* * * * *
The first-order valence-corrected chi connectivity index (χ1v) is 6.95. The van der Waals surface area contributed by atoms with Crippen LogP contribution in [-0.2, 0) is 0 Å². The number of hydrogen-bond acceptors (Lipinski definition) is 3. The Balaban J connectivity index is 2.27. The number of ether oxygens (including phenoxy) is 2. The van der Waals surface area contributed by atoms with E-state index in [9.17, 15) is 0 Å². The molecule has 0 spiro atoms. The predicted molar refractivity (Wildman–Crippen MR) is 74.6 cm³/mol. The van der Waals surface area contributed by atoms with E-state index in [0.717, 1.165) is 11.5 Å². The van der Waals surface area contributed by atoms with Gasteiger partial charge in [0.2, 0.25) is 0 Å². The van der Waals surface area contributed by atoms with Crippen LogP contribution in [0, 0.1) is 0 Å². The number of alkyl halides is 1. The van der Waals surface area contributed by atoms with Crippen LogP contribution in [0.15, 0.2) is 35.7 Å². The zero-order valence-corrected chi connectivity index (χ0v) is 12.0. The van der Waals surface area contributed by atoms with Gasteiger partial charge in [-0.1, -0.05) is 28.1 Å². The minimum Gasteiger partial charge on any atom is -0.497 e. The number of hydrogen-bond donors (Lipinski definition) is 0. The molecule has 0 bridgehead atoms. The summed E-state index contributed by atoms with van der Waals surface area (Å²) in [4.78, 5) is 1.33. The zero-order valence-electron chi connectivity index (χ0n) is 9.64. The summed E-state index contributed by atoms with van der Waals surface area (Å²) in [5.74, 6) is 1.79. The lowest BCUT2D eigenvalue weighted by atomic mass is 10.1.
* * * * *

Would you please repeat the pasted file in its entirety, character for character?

The first-order valence-corrected chi connectivity index (χ1v) is 6.95. The van der Waals surface area contributed by atoms with Crippen LogP contribution in [-0.2, 0) is 0 Å². The number of hydrogen-bond acceptors (Lipinski definition) is 3. The Balaban J connectivity index is 2.27. The number of ether oxygens (including phenoxy) is 2. The van der Waals surface area contributed by atoms with E-state index in [9.17, 15) is 0 Å². The molecule has 0 spiro atoms. The predicted molar refractivity (Wildman–Crippen MR) is 74.6 cm³/mol. The van der Waals surface area contributed by atoms with E-state index in [0.717, 1.165) is 11.5 Å². The van der Waals surface area contributed by atoms with Gasteiger partial charge in [0.2, 0.25) is 0 Å². The van der Waals surface area contributed by atoms with Crippen LogP contribution in [0, 0.1) is 0 Å². The number of alkyl halides is 1. The van der Waals surface area contributed by atoms with Crippen LogP contribution in [0.15, 0.2) is 35.7 Å². The zero-order valence-corrected chi connectivity index (χ0v) is 12.0. The van der Waals surface area contributed by atoms with Gasteiger partial charge in [-0.1, -0.05) is 28.1 Å². The minimum Gasteiger partial charge on any atom is -0.497 e. The number of hydrogen-bond donors (Lipinski definition) is 0. The molecule has 0 bridgehead atoms. The summed E-state index contributed by atoms with van der Waals surface area (Å²) in [4.78, 5) is 1.33. The zero-order valence-electron chi connectivity index (χ0n) is 9.64. The summed E-state index contributed by atoms with van der Waals surface area (Å²) in [5.74, 6) is 1.79. The lowest BCUT2D eigenvalue weighted by atomic mass is 10.1.